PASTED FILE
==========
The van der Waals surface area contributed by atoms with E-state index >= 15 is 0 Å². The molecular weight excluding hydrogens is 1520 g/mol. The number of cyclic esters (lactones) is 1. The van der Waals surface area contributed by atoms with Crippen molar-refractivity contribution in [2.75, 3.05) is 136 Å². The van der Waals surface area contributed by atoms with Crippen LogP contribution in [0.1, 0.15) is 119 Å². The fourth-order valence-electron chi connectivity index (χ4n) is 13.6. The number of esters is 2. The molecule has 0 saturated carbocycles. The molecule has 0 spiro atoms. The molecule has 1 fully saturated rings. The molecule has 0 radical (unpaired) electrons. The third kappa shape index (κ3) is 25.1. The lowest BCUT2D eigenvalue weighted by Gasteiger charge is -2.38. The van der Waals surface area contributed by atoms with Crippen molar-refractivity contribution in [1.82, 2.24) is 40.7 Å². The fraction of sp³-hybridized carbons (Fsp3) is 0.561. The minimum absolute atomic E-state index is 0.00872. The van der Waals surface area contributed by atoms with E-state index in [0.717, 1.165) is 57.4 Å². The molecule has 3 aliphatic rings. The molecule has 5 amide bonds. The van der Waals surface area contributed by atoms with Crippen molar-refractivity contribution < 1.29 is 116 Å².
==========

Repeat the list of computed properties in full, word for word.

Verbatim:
The van der Waals surface area contributed by atoms with E-state index >= 15 is 0 Å². The molecular weight excluding hydrogens is 1520 g/mol. The number of cyclic esters (lactones) is 1. The van der Waals surface area contributed by atoms with Crippen molar-refractivity contribution in [2.75, 3.05) is 136 Å². The van der Waals surface area contributed by atoms with Crippen LogP contribution in [0.1, 0.15) is 119 Å². The fourth-order valence-electron chi connectivity index (χ4n) is 13.6. The number of esters is 2. The molecule has 0 saturated carbocycles. The molecule has 0 spiro atoms. The molecule has 1 fully saturated rings. The molecule has 0 radical (unpaired) electrons. The third kappa shape index (κ3) is 25.1. The lowest BCUT2D eigenvalue weighted by Gasteiger charge is -2.38. The van der Waals surface area contributed by atoms with Crippen molar-refractivity contribution in [1.82, 2.24) is 40.7 Å². The fraction of sp³-hybridized carbons (Fsp3) is 0.561. The minimum absolute atomic E-state index is 0.00872. The van der Waals surface area contributed by atoms with E-state index in [0.717, 1.165) is 57.4 Å². The molecule has 3 aliphatic rings. The molecule has 5 amide bonds. The van der Waals surface area contributed by atoms with Crippen molar-refractivity contribution < 1.29 is 116 Å².